Underpinning of existing foundations
Did you know that underpinning of foundations is notifiable work under the Building Regulations? You must make an application to the building control authority in all cases, without exception.
If the underpinning works are to be carried out adjacent or in close proximity to another existing building, you need to ensure your client complies with the requirements of the Party Wall etc Act 1996 by advising them to enter into a party wall agreement with the adjoining owner.
Where a building has been damaged by foundation movement and has required underpinning, there may also be a need to carry out structural repairs or strengthening work to the superstructure. Such works should be designed and specified by a competent structural engineer or a specialist structural repair company.
Mass concrete underpinning
The most common method is traditional mass concrete underpinning - a simple technique that involves excavating a segment of ground below the existing building foundation in controlled stages, to a depth where suitable bearing strata exists.
The excavation is then filled with concrete and allowed to cure before the next 'pin' is excavated. To transfer the building load safely to the new pin, a dry sand cement packing mortar is rammed in between the new and old foundation. Each ‘pin’ is typically connected with multiple reinforcement bars, which are driven into the sides of the excavations prior to pouring the concrete.
This method is suitable for shallow depth underpinning. Work can be carried out from one side of the wall and in areas of difficult and restricted access. It is suitable for heavy foundation loads and massive structures and for the formation of new cellars and basements beneath existing buildings.
Points to remember
- The mass concrete technique cannot be adopted as a solution for all foundation failures. Other techniques will be required to overcome difficulties with groundwater, lose ground or fill.
- Ensure that the decision to use traditional mass concrete underpinning has been made by a competent person such as an experienced structural engineer.
- Where foundation movement has been caused by ground heave, (such as moisture recovery of clay soils following removal or decay of a tree) the underpinning scheme should incorporate appropriate anti-heave protection.
- Underpinning piles may require special design consideration and incorporate reinforcement over their entire length.
- Underpinning works are required to comply with the Construction (Design and Management) Regulations (CDM) 2015. If you are having work done on your own home, and it is not in connection with a business, you will be a ‘domestic client’ for the purposes of CDM 2015. The only responsibility a domestic client has under CDM 2015 is to appoint a Principal Designer and a Principal Contractor when there is more than one contractor. However, if you do not do this, (as is common practice) your duties as a domestic client are automatically transferred to the Contractor or Principal Contractor. If you already have a relationship with your Designer before the work starts, the Designer can take on your duties, provided there is a written agreement between you and the designer to do so. However, if you are a ‘non-domestic’ client you have many more responsibilities under CDM 2015 – see HSE INDG411(rev1) guide for more information.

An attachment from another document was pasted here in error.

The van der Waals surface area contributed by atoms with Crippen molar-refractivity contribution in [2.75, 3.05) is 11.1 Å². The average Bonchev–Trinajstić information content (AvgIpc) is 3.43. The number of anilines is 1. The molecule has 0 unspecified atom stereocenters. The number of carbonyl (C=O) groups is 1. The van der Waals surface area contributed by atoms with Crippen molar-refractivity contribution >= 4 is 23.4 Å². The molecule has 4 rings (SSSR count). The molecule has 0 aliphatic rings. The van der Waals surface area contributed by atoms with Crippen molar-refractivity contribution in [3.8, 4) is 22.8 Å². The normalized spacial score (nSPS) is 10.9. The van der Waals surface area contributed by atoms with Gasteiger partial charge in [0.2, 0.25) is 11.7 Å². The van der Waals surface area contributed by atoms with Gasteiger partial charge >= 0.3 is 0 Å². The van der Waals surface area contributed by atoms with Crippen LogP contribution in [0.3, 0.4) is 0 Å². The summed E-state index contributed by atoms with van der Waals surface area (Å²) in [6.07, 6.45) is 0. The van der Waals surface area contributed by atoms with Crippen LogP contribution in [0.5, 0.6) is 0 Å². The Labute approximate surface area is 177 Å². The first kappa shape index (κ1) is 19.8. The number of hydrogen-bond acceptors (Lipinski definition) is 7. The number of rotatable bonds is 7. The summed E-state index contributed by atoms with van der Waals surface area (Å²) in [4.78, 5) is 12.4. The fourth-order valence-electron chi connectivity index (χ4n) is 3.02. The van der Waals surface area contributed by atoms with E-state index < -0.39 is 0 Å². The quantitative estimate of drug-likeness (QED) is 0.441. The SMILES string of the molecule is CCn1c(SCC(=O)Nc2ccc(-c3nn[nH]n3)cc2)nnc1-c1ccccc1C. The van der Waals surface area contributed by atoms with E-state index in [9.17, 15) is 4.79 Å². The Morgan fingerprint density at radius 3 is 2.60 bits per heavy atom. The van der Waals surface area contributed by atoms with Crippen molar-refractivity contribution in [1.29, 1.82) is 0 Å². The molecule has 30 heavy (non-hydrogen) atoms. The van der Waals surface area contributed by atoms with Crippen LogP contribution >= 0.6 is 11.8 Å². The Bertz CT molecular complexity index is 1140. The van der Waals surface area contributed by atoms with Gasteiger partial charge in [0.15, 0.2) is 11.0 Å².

- The measures required to comply with the CDM Regulations may determine the nature of the proposed underpinning works.
The majority of reputable underpinning contractors offer a 10-year defects insurance guarantee that applies to underpinning, mini piling and foundation works. This is operated by the Association of Specialist Underpinning Contractors. A list of its members is available from www.asuc.org.uk
The free-to-download LABC Warranty Technical Manual has functional requirements and guidance that can help you get your foundation job right.
Discover more about working with foundations here:
- Foundations on clay soil
- How to get it right: Using reinforcement in your foundations
- Trees and foundations (foundation depth calculator)
- Approved document Part A: Structure - England
- Approved document Part A: Structure - Wales
Please Note: Every care was taken to ensure the information was correct at the time of publication. Any written guidance provided does not replace the user’s professional judgement. It is the responsibility of the dutyholder or person carrying out the work to ensure compliance with relevant building regulations or applicable technical standards.
This article was reviewed and updated on 10 August 2023
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Underpinning - LABC approved CHANCE Helical pulldown micropile
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